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Iowa State survives 3OT test, knocks off Oklahoma State in Stillwater

Melvin EjimMelvin Ejim's put-back dunk came just a split second too late to be the game-winner in regulation. (Brody Schmidt/AP)

Iowa State hadn't won a basketball game against Oklahoma State in Stillwater, Okla., since 1988. For those counting at home, that streak had climbed to 18 straight games heading into Monday night's matchup between the Cyclones and the Cowboys.

For coach Fred Hoiberg and No. 16 Iowa State, it took a few helpings of extra basketball to halt that losing streak in its tracks.

The Cyclones held their own and pushed past No. 19 Oklahoma State 98-97 in triple overtime, the Cowboys' third loss in a row. The victory marked Iowa State's third win in its last four contests, all against ranked opponents. But the marathon in Stillwater might have been the most impressive victory of the bunch.

The Cyclones, who had built a nine-point lead early in the second half, watched as Oklahoma State chiseled the advantage down as the clock inched toward zero. After the Cowboys' Markel Brown connected on two free throws to give Oklahoma State a 74-75 lead, Iowa State's Melvin Ejim hit the back-end of his own two free throws to knot the game, 75-75, with 44 seconds left. Both teams missed potential game-winning jumpers before the end of regulation, including a put-back slam by Ejim that looked like a decisive bucket before it was waved off by official replay.

At the end of the first overtime, DeAndre Kane had a shot at another game-winner for Iowa State, but Brown swatted the attempt to seal the need for a second overtime. The Cyclones exacted revenge, however, with a Naz Long three-pointer at the end of the next period. Long's shot splashed through the net with two ticks left on the clock, meaning it would take at least one final period to determine this Big 12 matchup.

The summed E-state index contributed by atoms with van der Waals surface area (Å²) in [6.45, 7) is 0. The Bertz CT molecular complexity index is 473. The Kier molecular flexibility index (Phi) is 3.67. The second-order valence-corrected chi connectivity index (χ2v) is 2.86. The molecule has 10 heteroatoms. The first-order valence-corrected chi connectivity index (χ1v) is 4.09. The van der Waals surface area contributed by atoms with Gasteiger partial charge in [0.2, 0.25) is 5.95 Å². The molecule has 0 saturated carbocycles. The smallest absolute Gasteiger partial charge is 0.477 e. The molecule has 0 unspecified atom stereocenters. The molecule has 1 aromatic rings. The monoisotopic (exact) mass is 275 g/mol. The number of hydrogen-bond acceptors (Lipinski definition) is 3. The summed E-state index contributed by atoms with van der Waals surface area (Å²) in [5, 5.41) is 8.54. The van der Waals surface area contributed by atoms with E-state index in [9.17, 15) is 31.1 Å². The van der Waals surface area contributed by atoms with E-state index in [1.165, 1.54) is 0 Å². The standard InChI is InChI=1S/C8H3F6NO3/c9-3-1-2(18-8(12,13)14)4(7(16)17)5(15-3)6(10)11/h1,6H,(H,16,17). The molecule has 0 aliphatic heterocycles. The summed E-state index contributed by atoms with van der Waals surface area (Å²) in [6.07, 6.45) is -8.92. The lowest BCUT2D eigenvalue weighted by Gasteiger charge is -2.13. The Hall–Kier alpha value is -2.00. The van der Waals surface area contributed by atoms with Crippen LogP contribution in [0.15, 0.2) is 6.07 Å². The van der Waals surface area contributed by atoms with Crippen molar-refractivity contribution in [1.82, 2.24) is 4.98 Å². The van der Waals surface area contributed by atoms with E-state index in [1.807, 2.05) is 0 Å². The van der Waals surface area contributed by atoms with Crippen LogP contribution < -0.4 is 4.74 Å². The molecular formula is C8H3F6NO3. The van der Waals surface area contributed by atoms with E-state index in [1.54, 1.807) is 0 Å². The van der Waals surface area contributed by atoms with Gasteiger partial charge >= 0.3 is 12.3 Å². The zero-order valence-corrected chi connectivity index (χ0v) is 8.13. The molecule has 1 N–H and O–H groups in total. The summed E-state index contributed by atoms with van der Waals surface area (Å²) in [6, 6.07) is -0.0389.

Iowa State struggled to a 98-95 lead on two Long free throws with 20 seconds remaining, and Oklahoma State went for the quick two on the ensuing possession instead of forcing the game-tying trey. Brown threw down a dunk to cut the deficit to one point with 12 seconds left. Then, Long turned the ball over for Iowa State on the inbounds pass, giving the Cowboys one last chance to defend their home court.

But Marcus Smart took the ball in the low post and missed a turnaround jumper with two seconds left on the clock. The Cyclones rebounded and escaped with their first win in Stillwater in a quarter-century.

Smart's last-second miss notwithstanding, the Cowboys' star rebounded from a sorry first half to keep Oklahoma State in the game. He failed to make a field goal and hit only a free throw before intermission on Monday night, and it seemed likely Smart's recent shooting struggles in Big 12 play would continue. After all, the sophomore entered the night having shot 10-of-39 (25.6 percent) from the field in his last three contests. But Smart finished with 20 points and seven boards and drew a key charge on Kane in the second overtime that set Oklahoma State up for a key possession late in the game.

Unfortunately for Smart, though, it was Kane's squad who would come out on top, thanks largely to its star. Kane contributed 26 points, 10 boards and nine assists in the win, a victory that might help get this Iowa State program back on track after its red-hot start ended last month. The Cyclones famously began the season 14-0 and rose to No. 9 in the polls before losing three straight games in mid-January. Now Hoiberg's squad is a winner of three of its last four games, with all those wins coming against ranked Big 12 foes. Iowa State even hung tough in its 92-81 loss at Kansas last week.

The Cylones had raised many questions since their blistering start came to an end last month. But now at least this team seems to be heading in the right direction, and Wednesday's win over Oklahoma State proved that Iowa State can hang in tough moments of gritty conference contests. It also exposed a troubled Oklahoma State program that's now lost three straight games in the heart of Big 12 play. In all, it took three overtimes to show two programs seemingly headed in opposite directions.

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